We are now back at Winter Quarters, having come up from Pueblo early in the spring. We are all well and have quite a nice little cabin which was turned over to us by some of the saints when they left for the Salt Lake Valley. The brethren here all take care of the widows and wives of battalion members, so we are as well provided for as any. We will not attempt to come to the valley for another year since I understand President Young is advising the battalion to stay in California and work during the coming winter. Much as I long to see you, I am willing that you should follow the president’s advice and stay, if you think it will be for the best in the long run. We will leave here next spring and plan to meet you in Salt Lake next summer. God’s blessings on you both.
With all my love,
For a long time neither spoke and Mr. Martin folded the letter thoughtfully over and over again. Finally he arose, saying, “Let’s go back and hear what Brannan has to say.”
They found Brannan, the center of an interested group, telling them in no uncertain terms of the desolateness of the Salt Lake valley. “Why,” he was saying, “it freezes there every night of the year and it’s so dry that seeds won’t grow without irrigation. You mark my word now, they’ll all be coming on to California before the end of another year. At any rate, you folks are advised to stay here now.” He finished by reading a message from the Church leaders stating that all who had not the means of starting a new home would do well to remain in California for the winter and bring their earnings with them in the spring.
“How about it?” asked Amos martin of his brother. “Are you going to go on or turn back?”
“Why, I suppose I’ll turn back,” answered Tim, a bit hesitantly.
“I suppose you’ll do nothing of the kind,” spoke up his new wife decisively. “We’ve got a team, a wagon and a cow. And I reckon there’s plenty of land up there. We’re not going to dilly dally around with these Mexicans and Indians any longer. California is no place for a woman anyway.”
Amos Martin laughed as he replied, “Then I guess we’ll say good-by. Ellen thinks that I had better stay and work so that I won’t have to come back with empty hands. I think that the president’s advice is worth following.”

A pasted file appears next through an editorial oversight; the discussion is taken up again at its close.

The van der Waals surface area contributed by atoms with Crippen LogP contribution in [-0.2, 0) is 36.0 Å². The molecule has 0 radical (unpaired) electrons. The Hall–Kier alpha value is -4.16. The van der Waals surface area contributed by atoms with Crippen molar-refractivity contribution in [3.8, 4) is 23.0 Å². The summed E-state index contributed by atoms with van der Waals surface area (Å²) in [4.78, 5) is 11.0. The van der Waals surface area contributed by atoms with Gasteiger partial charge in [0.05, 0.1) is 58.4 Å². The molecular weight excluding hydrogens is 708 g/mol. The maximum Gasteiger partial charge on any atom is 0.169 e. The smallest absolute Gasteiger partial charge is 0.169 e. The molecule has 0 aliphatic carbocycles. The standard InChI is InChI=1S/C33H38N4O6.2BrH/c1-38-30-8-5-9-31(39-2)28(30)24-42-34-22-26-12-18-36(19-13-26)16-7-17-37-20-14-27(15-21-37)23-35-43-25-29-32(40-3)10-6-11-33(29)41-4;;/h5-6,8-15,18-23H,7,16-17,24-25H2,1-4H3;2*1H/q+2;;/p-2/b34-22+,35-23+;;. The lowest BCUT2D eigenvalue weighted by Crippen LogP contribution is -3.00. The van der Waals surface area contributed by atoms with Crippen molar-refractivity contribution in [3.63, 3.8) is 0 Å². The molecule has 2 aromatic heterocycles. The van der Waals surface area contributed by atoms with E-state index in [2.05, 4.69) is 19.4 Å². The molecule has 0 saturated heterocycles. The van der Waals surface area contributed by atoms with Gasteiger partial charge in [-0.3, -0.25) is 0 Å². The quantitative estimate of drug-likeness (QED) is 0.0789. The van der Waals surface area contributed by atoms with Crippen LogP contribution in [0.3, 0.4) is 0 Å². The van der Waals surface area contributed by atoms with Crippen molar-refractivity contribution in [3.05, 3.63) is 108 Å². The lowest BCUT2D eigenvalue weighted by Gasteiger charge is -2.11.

A week alter they were back once more at Sutter’s Fort, much to the delight of Captain Sutter, who was very anxious to build a gristmill and a sawmill up the river a few miles. So far he had been unable to find any competent laborers.
As soon as supplies could be loaded Dennis found himself, in company with a dozen others, riding up along the bank of the American river. In charge of the company was John Marshall, Sutter’s chief employee, who was to be a partner in the sawmill.
“What do you think we’ll do first up here?” asked Dennis of James Brown.
“Build a place to live in, I hope. They say it rains an awful lot in this country in the winter time.”
“I was hoping to see snow this winter,” said Dennis with a half sigh. “You remember last year we were down on the desert. But I guess it’s all for the best.”
“Sure it is. And if what Brannan says about the Salt Lake Valley is true, maybe you can be mighty glad that you’re in California,” replied James. “See up above us. That’s Coloma – where we’re going to build the sawmill.”
They drew up where Marshall and the others had stopped and got down from their horses.
“Mrs. Wimmer will give you something to eat,” said Marshall, “and then you can get right to work. There’s no need wasting time looking at the scenery. it will still be here when you get through with your job. Build your cabins and then you can get going on the mill.”